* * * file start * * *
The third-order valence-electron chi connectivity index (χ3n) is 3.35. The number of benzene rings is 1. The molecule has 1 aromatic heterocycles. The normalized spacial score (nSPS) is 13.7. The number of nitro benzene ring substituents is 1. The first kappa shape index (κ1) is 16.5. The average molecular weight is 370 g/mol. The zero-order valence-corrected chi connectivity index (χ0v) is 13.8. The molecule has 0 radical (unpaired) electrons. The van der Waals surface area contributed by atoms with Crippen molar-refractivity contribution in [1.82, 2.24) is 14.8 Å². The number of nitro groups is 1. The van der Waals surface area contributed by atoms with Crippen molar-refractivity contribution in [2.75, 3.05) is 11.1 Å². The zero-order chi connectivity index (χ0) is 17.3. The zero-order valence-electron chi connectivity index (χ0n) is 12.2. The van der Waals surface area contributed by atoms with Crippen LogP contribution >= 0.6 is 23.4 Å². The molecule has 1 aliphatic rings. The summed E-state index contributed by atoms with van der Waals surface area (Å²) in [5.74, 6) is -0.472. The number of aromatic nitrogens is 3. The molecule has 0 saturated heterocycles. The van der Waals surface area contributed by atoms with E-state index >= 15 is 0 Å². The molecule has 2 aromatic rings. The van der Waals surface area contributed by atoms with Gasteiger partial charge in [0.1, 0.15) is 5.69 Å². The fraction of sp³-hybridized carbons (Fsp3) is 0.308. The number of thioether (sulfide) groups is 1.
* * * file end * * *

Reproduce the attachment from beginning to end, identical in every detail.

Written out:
The third-order valence-electron chi connectivity index (χ3n) is 3.35. The number of benzene rings is 1. The molecule has 1 aromatic heterocycles. The normalized spacial score (nSPS) is 13.7. The number of nitro benzene ring substituents is 1. The first kappa shape index (κ1) is 16.5. The average molecular weight is 370 g/mol. The zero-order valence-corrected chi connectivity index (χ0v) is 13.8. The molecule has 0 radical (unpaired) electrons. The van der Waals surface area contributed by atoms with Crippen molar-refractivity contribution in [1.82, 2.24) is 14.8 Å². The number of nitro groups is 1. The van der Waals surface area contributed by atoms with Crippen molar-refractivity contribution in [2.75, 3.05) is 11.1 Å². The zero-order chi connectivity index (χ0) is 17.3. The zero-order valence-electron chi connectivity index (χ0n) is 12.2. The van der Waals surface area contributed by atoms with Crippen LogP contribution >= 0.6 is 23.4 Å². The molecule has 1 aliphatic rings. The summed E-state index contributed by atoms with van der Waals surface area (Å²) in [5.74, 6) is -0.472. The number of aromatic nitrogens is 3. The molecule has 0 saturated heterocycles. The van der Waals surface area contributed by atoms with E-state index >= 15 is 0 Å². The molecule has 2 aromatic rings. The van der Waals surface area contributed by atoms with Gasteiger partial charge in [0.1, 0.15) is 5.69 Å². The fraction of sp³-hybridized carbons (Fsp3) is 0.308. The number of thioether (sulfide) groups is 1.